“A Model in Terms of Equine Welfare”: The French Government’s 46 Suggestions to Paris 2024

The Chateau des Versailles. Photo: Panoramas/flickr/CC.

A study group from the French National Assembly, part of the French parliamentary system, has released a 72 page report outlining 46 recommendations to the Paris Olympics organising committee on how to improve equine welfare standards at next year’s Olympic Games.

The report, it states, “is the result of 18 hearings carried out from October 2021 to January 2022”, among a significant number of equine professionals, including veterinarians, lawyers, representatives from governing bodies, riders, trainers, and more.

Thank you to Australia’s Horses and People for their efforts in translating the report to English. Their full translation can be read here.

“The equestrian events of the Tokyo Olympics saw incidents in several disciplines,” begins the report. “These incidents triggered some very strong reactions from the media and spectators, with a section of the population asking for a ban of all equestrian competitions from the Olympic Games, considering them to be practices harmful to the well-being of horses. It therefore seems essential to us to think about possible improvements, for the horses on the one hand, but also to ensure a serene future for these equestrian sports. The equestrian events of the Paris 2024 Olympic Games, which will take place in Versailles, must be a model in terms of equine welfare.”

The report begins with Part One, a round-up of the three major issues of the 2020 Tokyo Olympics: the euthanasia of Robin Godel’s Jet Set, who sustained a serious soft tissue injury on cross-country; the highly publicised incident in the Modern Pentathlon competition in which Germany’s Annika Schleu and trainer Kim Raisner both appeared to use excessive force upon the horse Saint Boy, which has ultimately led to the removal of the riding phase from Modern Pentathlon; and the significant nosebleed of Cian O’Connor’s Kilkenny in the showjumping competition. It then goes on to round up both the media response and the public reaction to these incidents, including an open letter, sent to all members of the International Olympic Committee, penned by equestrian journalist Julie Taylor and titled “I Can’t Watch Anymore: The Case for Dropping Equestrian Sport from the Olympic Games”. Finally, it goes on to report on the official response to each incident, in order to establish the importance of avoiding similar issues at next year’s Paris Games.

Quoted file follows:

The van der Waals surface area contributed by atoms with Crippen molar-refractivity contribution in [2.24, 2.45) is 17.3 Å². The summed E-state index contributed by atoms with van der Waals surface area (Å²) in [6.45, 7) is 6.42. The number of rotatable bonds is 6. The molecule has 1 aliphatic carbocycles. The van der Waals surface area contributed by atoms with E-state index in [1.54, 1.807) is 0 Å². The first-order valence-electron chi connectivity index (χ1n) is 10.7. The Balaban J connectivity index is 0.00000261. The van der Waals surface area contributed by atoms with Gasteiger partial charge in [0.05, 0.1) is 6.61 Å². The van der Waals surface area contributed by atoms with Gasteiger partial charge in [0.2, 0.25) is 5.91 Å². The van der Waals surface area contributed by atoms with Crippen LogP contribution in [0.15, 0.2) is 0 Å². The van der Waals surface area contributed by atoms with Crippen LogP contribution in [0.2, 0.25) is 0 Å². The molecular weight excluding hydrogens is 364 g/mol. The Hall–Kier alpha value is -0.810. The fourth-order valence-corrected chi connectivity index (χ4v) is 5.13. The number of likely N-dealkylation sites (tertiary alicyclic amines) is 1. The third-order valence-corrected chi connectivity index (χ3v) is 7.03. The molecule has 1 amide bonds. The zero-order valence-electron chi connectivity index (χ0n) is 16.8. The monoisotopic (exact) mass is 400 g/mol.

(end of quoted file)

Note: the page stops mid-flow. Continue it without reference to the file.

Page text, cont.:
Part Two commences the 46 suggestions for the improvement of welfare, beginning with the facilities provided for horses. It recommends sufficient relaxation areas, including lunging areas, exercise areas, and grazing areas, all of which are currently provided at FEI competitions, but also advises the addition of small paddocks, allowing horses free movement while also respecting biosecurity measures.

It also highlights the need for attentive officials on the ground who are prepared, and willing, to step in when a welfare transgression is taking place.